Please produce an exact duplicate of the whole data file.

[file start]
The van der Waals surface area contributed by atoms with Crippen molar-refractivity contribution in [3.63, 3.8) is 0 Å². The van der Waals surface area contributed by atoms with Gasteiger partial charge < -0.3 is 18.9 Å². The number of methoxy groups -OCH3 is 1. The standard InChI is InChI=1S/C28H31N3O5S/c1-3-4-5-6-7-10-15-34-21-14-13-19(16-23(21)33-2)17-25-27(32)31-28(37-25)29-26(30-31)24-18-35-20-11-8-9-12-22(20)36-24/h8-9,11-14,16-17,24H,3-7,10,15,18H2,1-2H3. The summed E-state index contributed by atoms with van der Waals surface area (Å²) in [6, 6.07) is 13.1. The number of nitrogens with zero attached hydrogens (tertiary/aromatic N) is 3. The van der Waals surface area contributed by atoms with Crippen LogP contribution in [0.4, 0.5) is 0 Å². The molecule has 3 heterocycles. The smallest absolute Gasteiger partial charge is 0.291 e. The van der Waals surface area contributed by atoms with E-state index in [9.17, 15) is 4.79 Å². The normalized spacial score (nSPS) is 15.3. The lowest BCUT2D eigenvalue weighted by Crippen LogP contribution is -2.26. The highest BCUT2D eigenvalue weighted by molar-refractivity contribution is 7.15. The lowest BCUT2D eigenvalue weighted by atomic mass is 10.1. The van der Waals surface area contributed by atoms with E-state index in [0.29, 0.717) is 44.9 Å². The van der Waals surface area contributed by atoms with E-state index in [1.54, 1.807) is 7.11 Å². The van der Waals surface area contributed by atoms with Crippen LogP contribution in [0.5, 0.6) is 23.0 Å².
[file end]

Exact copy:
The van der Waals surface area contributed by atoms with Crippen molar-refractivity contribution in [3.63, 3.8) is 0 Å². The van der Waals surface area contributed by atoms with Gasteiger partial charge < -0.3 is 18.9 Å². The number of methoxy groups -OCH3 is 1. The standard InChI is InChI=1S/C28H31N3O5S/c1-3-4-5-6-7-10-15-34-21-14-13-19(16-23(21)33-2)17-25-27(32)31-28(37-25)29-26(30-31)24-18-35-20-11-8-9-12-22(20)36-24/h8-9,11-14,16-17,24H,3-7,10,15,18H2,1-2H3. The summed E-state index contributed by atoms with van der Waals surface area (Å²) in [6, 6.07) is 13.1. The number of nitrogens with zero attached hydrogens (tertiary/aromatic N) is 3. The van der Waals surface area contributed by atoms with Crippen LogP contribution in [0.4, 0.5) is 0 Å². The molecule has 3 heterocycles. The smallest absolute Gasteiger partial charge is 0.291 e. The van der Waals surface area contributed by atoms with E-state index in [9.17, 15) is 4.79 Å². The normalized spacial score (nSPS) is 15.3. The lowest BCUT2D eigenvalue weighted by Crippen LogP contribution is -2.26. The highest BCUT2D eigenvalue weighted by molar-refractivity contribution is 7.15. The lowest BCUT2D eigenvalue weighted by atomic mass is 10.1. The van der Waals surface area contributed by atoms with E-state index in [0.29, 0.717) is 44.9 Å². The van der Waals surface area contributed by atoms with E-state index in [1.54, 1.807) is 7.11 Å². The van der Waals surface area contributed by atoms with Crippen LogP contribution in [0.5, 0.6) is 23.0 Å².